Since consumers demand ornaments in other carats too, jewellers make ornaments in as many as 7 other carat levels beyond these three categories.

However, as per BIS, these ornaments will not be hallmarked, leading to a trust deficit between the jeweller and the customer.

Around a quarter of the stock currently on display in retail shops would be out of the hallmarking net.

In case jewellers seek to hallmark such ornaments, they need to scrap ornaments for melting and manufacturing jewellery again which would add cost to produce the same jewellery with changed purity level in order to adhere to the BIS hallmark norm.

'Gold and gold alloys shall be classified in accordance with their fineness in grades of 22, 18 and 14 carat. These classifications are applicable for gold jewellery/artefacts also,' said the revised BIS guidelines dispatched to its jeweller members and associations on Thursday.

'The maximum permissible limits of cadmium and each of platinum group metals in gold alloys for manufacturing jewellery/artefacts and gold solders are 0.02% and 0.05%, respectively,' the revised BIS guidelines added.

Meanwhile, in the revised guidelines, the BIS introduced a re-testing clause allowing negative tolerance of 2 parts per thousand, which would take care of marginal failures in market samples.

Also, jewellery below 2 gm would need to be hallmarked under the new guidelines, which had been kept out in the earlier rules.

Interestingly, around half of high value ornaments are handcrafted. Apart from that jewellery linked with cultural specifications of customers also involve unique craftsmanship.

To make such jewellery, therefore, artisans normally use gold of various fineness by lowering the gold's purity by blending cadmium, ruthenium and iridium according to their requirements to manufacture jewellery.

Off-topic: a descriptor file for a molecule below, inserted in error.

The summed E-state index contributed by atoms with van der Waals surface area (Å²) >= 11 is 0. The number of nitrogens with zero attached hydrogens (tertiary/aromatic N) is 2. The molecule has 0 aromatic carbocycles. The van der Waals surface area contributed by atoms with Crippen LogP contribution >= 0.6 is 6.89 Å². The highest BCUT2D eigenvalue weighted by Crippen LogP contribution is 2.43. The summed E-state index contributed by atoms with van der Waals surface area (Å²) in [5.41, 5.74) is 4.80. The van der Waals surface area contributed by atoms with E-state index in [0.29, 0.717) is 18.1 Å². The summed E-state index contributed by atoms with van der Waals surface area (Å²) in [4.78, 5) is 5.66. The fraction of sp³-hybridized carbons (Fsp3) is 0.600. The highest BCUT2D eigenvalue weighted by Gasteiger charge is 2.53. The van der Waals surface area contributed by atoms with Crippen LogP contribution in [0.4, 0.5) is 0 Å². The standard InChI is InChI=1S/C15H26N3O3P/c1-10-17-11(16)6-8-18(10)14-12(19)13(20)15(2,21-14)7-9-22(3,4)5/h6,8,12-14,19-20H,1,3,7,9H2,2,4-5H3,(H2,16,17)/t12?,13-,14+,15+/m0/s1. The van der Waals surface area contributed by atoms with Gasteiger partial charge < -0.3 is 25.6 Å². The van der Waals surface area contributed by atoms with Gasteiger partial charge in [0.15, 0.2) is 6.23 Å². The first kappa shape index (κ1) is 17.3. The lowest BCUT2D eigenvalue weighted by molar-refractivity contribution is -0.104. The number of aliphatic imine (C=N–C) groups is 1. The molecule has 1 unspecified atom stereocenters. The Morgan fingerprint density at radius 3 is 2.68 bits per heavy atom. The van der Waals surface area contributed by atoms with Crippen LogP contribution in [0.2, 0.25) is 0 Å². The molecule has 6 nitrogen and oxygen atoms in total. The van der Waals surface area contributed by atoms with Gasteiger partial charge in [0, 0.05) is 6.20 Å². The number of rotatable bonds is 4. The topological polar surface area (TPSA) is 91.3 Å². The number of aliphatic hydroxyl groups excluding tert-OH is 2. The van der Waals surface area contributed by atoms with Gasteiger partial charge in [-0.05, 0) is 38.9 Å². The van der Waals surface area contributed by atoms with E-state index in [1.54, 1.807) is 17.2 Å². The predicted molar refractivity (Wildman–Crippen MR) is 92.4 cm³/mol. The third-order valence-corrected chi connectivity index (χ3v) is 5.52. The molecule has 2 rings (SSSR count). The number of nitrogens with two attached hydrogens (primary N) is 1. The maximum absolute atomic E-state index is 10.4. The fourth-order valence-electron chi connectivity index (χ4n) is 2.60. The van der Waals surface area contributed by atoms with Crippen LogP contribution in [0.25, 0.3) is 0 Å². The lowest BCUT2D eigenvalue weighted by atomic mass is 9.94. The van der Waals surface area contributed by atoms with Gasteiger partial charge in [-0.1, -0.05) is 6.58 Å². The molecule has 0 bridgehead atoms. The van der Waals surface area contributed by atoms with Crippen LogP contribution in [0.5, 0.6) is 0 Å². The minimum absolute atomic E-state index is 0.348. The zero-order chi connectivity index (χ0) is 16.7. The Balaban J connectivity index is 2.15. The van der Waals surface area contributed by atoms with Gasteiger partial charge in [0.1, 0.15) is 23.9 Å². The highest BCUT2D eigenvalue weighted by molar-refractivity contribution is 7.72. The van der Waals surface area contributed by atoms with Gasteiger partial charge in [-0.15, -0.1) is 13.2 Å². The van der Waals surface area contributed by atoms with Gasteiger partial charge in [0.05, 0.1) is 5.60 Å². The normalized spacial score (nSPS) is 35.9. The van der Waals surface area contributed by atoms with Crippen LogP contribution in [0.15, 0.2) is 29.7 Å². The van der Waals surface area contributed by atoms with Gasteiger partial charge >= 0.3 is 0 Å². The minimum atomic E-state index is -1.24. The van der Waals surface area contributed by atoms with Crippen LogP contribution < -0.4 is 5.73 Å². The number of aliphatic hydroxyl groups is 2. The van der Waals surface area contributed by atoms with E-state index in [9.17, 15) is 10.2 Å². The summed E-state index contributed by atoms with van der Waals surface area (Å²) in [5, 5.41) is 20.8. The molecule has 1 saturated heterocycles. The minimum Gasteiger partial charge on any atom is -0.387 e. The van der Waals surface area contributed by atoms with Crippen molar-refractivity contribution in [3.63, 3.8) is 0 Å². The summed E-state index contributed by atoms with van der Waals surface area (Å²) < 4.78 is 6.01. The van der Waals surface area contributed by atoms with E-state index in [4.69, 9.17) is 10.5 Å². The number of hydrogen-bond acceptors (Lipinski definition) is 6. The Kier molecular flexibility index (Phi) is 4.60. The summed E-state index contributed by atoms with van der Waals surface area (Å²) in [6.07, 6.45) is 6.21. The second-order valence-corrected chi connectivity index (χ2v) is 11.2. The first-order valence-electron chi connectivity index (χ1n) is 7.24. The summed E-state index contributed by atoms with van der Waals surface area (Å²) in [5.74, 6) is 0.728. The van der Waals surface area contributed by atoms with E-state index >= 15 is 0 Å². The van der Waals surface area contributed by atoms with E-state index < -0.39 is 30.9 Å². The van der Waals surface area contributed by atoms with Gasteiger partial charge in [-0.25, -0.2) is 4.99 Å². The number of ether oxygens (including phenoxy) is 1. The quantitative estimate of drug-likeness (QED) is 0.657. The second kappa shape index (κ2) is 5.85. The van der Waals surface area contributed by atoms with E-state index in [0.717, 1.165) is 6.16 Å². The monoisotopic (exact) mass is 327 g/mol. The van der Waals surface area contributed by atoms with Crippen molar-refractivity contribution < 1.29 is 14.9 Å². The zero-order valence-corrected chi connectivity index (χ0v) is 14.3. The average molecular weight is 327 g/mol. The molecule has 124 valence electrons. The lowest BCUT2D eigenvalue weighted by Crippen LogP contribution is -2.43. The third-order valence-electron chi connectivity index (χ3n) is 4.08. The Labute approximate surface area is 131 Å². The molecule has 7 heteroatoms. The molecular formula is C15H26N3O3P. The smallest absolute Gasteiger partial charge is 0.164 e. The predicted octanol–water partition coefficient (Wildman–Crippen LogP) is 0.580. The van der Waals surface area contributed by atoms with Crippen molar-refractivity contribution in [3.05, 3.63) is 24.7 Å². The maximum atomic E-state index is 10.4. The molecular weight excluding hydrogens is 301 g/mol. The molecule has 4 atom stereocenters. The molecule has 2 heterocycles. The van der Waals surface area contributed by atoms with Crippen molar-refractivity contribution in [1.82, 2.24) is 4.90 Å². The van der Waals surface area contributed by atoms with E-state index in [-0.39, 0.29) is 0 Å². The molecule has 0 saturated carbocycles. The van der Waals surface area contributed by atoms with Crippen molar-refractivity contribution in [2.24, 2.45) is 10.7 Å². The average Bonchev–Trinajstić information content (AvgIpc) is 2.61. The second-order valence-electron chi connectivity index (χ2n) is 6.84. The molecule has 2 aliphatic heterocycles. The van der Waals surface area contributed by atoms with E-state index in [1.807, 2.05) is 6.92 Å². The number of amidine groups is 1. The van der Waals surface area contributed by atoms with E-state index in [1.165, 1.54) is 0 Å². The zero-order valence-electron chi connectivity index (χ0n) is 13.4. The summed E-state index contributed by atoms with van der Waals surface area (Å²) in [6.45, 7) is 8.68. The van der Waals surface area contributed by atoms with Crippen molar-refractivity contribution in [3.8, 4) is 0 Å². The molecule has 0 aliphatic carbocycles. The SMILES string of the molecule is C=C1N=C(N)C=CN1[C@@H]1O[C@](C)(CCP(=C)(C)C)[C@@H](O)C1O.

Sometimes, jewellers also use copper for connecting two joints and bringing strength for sustainability of ornaments.

"On several occasions, the fixed purity of gold caratage cannot be maintained. This means such ornaments would not be hallmarked. This means jewellers would continue to claim the purity level of such ornaments of their choice and customers would get cheated. So, the whole purpose of hallmarking gets defeated," said Surendra Mehta, Secretary, India Bullion and Jewellers Association (IBJA).

The IBJA is planning to write a letter to the MCA and BIS seeking relaxation in the revised norms and allowing hallmarking of jewellery with other gold purity levels also.

"Jewellery retailers interested in selling hallmarked jewellery have realised that these are basic purity levels to be considered in future. Hence, jewellers need to turn to these basic varieties of ornaments for manufacturing in future," said Ashok Minawala, Director, All India Gems and Jewellery Trade Federation.

"The general format of gold purity is 22 carat in jewellery. But some regional customers demand 23 carat jewellery which we produce to serve them. Hence, the widely accepted purity are 22, 18 and 14 carat. But jewellery with other than these purity levels should also be hallmarked," said Rajiv Popley, Director, Popley and Sons, a decades-old jewellery in Mumbai.

The jewellery sector has been under pressure with the mandatory requirement of the permanent account number (PAN) for purchase over Rs 2 lakh, levy of excise duty and of late, demonetisation of high-value currency notes.

Photograph: A jewellry store. Image published only for representational purposes.